A new year, a new beginning
Guardian Lifestyles Editor
Published: Jan 05, 2017
What will you do differently in this New Year? How will you utilize this new beginning? Quite frankly, if you recognize that each minute hour, day, week and month is a gift from God, you would seriously consider how you utilize your time says Pastor Leonard A. Johnson, regional president of the Seventh-day Adventist Church for The Bahamas, Cayman Islands and the Turks and Caicos Islands.
The advent of the New Year, he said, brought with it the marking of the opportunity for a fresh start and as such people should be excited for the opportunity to be able to start anew.
“Religious writer Ellen White observes, ‘If every moment were valued and rightly employed, we should have time for everything that we need to do for ourselves or for the world’.” (The Ministry of Healing, page 208).
To ensure that you make the best use of the 86,400 seconds that each person has daily, Johnson said your attention and concentration should be on devotion, family, self, exercise, time for your job and time for others.
Making the best of each day
“It is important that we begin our day with that which is likely to inspire and motivate us. For the Christian that involves reading the Bible and spending time in prayer,” said Johnson. “It is said of Christ that ‘A long while before daylight, he went out and departed to a solitary place, and there he prayed’.” Mark 1:35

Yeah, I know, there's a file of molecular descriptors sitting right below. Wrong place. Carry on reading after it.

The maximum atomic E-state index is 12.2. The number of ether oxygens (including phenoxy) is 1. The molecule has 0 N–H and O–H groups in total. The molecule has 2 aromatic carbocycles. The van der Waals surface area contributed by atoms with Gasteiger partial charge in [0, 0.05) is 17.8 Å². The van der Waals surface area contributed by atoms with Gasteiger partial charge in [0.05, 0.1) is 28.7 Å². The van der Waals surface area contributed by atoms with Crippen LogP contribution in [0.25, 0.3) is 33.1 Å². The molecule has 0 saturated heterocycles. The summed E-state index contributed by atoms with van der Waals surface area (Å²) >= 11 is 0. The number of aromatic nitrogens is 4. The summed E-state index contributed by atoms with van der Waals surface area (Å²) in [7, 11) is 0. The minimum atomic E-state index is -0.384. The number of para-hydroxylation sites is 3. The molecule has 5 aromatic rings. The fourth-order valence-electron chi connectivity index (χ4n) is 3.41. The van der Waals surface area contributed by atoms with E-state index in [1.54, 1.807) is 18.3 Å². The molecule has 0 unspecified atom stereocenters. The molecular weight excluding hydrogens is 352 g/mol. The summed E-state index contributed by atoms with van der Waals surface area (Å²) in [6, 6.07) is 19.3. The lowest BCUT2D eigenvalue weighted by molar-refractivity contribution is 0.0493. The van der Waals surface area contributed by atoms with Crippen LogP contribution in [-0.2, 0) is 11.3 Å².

Johnson said that people should start out the year devoting quality time to people and things of importance; he said the family is an institution that appears to be crumbling.
“With successive years of high murder rates, it must be clear to you that numerous parents, spouses, children, siblings and friends are hurting. A story is told of a youngster who asked his father how much he made in an hour. It is needless to say that the father was upset and thought his son was getting into his business. But after some insisting by the son, and the father feeling guilty for his poor attitude toward his son, the father gave in to his son’s request and shared his hourly wage. The little boy got his piggy bank and counted his savings, which was less than his father’s hourly wage. He asked his father to loan him the difference to reach the amount his father made hourly. Not knowing why his son wanted the money, the father gave it to him. The boy then placed it with his savings; therefore, he now had enough money to pay his father for one full hour. The point — he valued his father’s time. The same may apply to mothers, spouse-to-spouse etc. When we neglect time with family, we leave the door open to television, the Internet and others to do the job.”
Johnson said it becomes risky when the family is neglected, and that people should start the year devoting quality time for people and things of importance.
The Seventh-day pastor reminded people to make time for themselves and that they should continue to improve themselves by either commencing or resuming their studies.
Taking care of the temple of the Lord in their body is also important, he said, which makes engaging in exercise important.
“We need to engage in some form of physical activity so as to strengthen our bodies and muscles. Health is a priceless commodity, but too many of us are afflicted by diseases that could be remedied by exercise and change in lifestyle,” he said.